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During this pandemic, needlessly keeping people in prison and jail puts everyone at a higher risk of getting sick. Prison and jails are places where COVID-19 can easily spread, exposing people detained or working there and, in turn, their families and communities.

Millions of people churn through prison every year — something research before the pandemic showed increases the spread of diseases. People sentenced to prison or jails are especially susceptible to getting sick, because of health challenges they had before entering, and due to prisons being crowded and having limited medical care.

Black and brown communities in several states are being disproportionately harmed by COVID-19, a result of disparities across the board, including those related to over-incarceration. Our #StopTheSpread Action Plan seeks to prevent this outcome for underserved communities, and the harm to all, by ensuring support for providers of essential services to those most in need, while urging the safe release of people unnecessarily incarcerated.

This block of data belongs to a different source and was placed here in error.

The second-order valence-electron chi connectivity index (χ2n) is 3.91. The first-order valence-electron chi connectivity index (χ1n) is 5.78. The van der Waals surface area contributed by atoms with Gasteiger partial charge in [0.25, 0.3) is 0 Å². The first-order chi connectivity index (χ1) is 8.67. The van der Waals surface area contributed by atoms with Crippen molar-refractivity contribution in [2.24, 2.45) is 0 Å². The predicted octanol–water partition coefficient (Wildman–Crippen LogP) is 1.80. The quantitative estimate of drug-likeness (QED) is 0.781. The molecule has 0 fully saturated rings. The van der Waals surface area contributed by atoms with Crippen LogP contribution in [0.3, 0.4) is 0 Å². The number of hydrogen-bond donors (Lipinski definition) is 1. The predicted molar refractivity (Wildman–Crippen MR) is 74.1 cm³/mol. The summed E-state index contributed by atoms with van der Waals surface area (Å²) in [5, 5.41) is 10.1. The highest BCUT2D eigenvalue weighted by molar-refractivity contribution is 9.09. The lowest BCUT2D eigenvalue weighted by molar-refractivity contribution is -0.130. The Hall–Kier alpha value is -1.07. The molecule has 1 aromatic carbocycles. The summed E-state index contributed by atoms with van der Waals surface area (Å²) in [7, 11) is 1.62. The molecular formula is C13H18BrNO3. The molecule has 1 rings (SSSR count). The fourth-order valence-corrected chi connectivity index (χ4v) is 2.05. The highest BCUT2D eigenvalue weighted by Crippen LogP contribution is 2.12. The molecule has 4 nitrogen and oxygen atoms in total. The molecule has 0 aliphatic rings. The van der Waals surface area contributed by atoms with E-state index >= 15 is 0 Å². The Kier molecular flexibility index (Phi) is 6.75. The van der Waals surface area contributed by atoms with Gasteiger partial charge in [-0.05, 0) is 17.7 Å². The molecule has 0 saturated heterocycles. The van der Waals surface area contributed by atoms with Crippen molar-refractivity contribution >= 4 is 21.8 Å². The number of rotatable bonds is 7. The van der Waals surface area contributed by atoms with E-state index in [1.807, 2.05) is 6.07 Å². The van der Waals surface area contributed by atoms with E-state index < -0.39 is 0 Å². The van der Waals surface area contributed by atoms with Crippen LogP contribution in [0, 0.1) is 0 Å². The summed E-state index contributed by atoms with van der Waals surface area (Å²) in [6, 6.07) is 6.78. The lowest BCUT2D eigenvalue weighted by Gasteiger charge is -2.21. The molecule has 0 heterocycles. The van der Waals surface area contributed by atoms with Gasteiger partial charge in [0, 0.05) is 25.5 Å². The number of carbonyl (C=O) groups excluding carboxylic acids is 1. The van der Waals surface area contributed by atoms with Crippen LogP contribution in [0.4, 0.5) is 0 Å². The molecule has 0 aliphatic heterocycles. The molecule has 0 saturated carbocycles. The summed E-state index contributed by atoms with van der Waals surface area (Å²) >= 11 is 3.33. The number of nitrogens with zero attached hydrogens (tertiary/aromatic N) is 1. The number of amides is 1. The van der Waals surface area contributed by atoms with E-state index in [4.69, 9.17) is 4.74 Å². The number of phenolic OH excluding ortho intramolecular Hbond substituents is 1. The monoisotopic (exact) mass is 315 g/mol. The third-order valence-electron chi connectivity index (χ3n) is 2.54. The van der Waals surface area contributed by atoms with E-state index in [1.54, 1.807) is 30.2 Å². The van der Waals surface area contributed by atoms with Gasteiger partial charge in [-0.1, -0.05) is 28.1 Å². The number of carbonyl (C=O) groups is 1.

Given that research shows that longer sentences do not reduce recidivism more than shorter sentences, and may actually increase it, strategies that reduce the number of people incarcerated will reduce health risks and make us all safer.

The Alliance for Safety and Justice has been calling for state governments to safely reduce incarceration and expand support for crisis assistance services so that we can #StopTheSpread of the coronavirus.

Here are five ways to safely reduce incarceration right now: